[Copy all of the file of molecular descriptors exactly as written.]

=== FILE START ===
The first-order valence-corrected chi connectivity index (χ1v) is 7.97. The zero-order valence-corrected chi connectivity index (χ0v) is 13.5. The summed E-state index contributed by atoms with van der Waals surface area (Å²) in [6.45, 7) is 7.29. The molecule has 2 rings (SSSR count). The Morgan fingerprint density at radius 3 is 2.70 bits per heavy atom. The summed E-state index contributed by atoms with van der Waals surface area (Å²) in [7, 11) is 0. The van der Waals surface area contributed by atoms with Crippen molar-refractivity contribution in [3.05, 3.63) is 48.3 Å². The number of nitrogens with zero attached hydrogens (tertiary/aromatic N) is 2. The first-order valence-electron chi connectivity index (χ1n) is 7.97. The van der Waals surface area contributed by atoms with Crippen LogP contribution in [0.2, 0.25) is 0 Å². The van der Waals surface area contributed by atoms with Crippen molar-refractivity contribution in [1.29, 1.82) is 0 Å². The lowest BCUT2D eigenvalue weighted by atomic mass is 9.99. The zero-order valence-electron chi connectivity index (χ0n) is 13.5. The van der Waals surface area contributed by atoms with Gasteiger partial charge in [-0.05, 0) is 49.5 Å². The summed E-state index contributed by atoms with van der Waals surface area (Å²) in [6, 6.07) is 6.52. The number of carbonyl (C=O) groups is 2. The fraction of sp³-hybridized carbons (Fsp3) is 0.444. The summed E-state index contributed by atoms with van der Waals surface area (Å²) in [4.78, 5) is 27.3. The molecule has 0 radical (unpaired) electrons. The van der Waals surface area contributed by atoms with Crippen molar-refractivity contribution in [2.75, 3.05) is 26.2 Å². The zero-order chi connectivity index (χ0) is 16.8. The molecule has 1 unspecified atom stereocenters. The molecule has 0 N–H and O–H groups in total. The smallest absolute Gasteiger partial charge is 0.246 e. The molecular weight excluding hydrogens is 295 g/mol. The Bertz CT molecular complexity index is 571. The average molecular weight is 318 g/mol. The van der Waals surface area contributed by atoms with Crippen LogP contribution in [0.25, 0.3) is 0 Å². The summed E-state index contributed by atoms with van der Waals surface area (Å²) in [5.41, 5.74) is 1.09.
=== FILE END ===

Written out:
The first-order valence-corrected chi connectivity index (χ1v) is 7.97. The zero-order valence-corrected chi connectivity index (χ0v) is 13.5. The summed E-state index contributed by atoms with van der Waals surface area (Å²) in [6.45, 7) is 7.29. The molecule has 2 rings (SSSR count). The Morgan fingerprint density at radius 3 is 2.70 bits per heavy atom. The summed E-state index contributed by atoms with van der Waals surface area (Å²) in [7, 11) is 0. The van der Waals surface area contributed by atoms with Crippen molar-refractivity contribution in [3.05, 3.63) is 48.3 Å². The number of nitrogens with zero attached hydrogens (tertiary/aromatic N) is 2. The first-order valence-electron chi connectivity index (χ1n) is 7.97. The van der Waals surface area contributed by atoms with Crippen LogP contribution in [0.2, 0.25) is 0 Å². The van der Waals surface area contributed by atoms with Crippen molar-refractivity contribution in [1.29, 1.82) is 0 Å². The lowest BCUT2D eigenvalue weighted by atomic mass is 9.99. The zero-order valence-electron chi connectivity index (χ0n) is 13.5. The van der Waals surface area contributed by atoms with Gasteiger partial charge in [-0.05, 0) is 49.5 Å². The summed E-state index contributed by atoms with van der Waals surface area (Å²) in [6, 6.07) is 6.52. The number of carbonyl (C=O) groups is 2. The fraction of sp³-hybridized carbons (Fsp3) is 0.444. The summed E-state index contributed by atoms with van der Waals surface area (Å²) in [4.78, 5) is 27.3. The molecule has 0 radical (unpaired) electrons. The van der Waals surface area contributed by atoms with Crippen molar-refractivity contribution in [2.75, 3.05) is 26.2 Å². The zero-order chi connectivity index (χ0) is 16.8. The molecule has 1 unspecified atom stereocenters. The molecule has 0 N–H and O–H groups in total. The smallest absolute Gasteiger partial charge is 0.246 e. The molecular weight excluding hydrogens is 295 g/mol. The Bertz CT molecular complexity index is 571. The average molecular weight is 318 g/mol. The van der Waals surface area contributed by atoms with Crippen LogP contribution in [0.25, 0.3) is 0 Å². The summed E-state index contributed by atoms with van der Waals surface area (Å²) in [5.41, 5.74) is 1.09.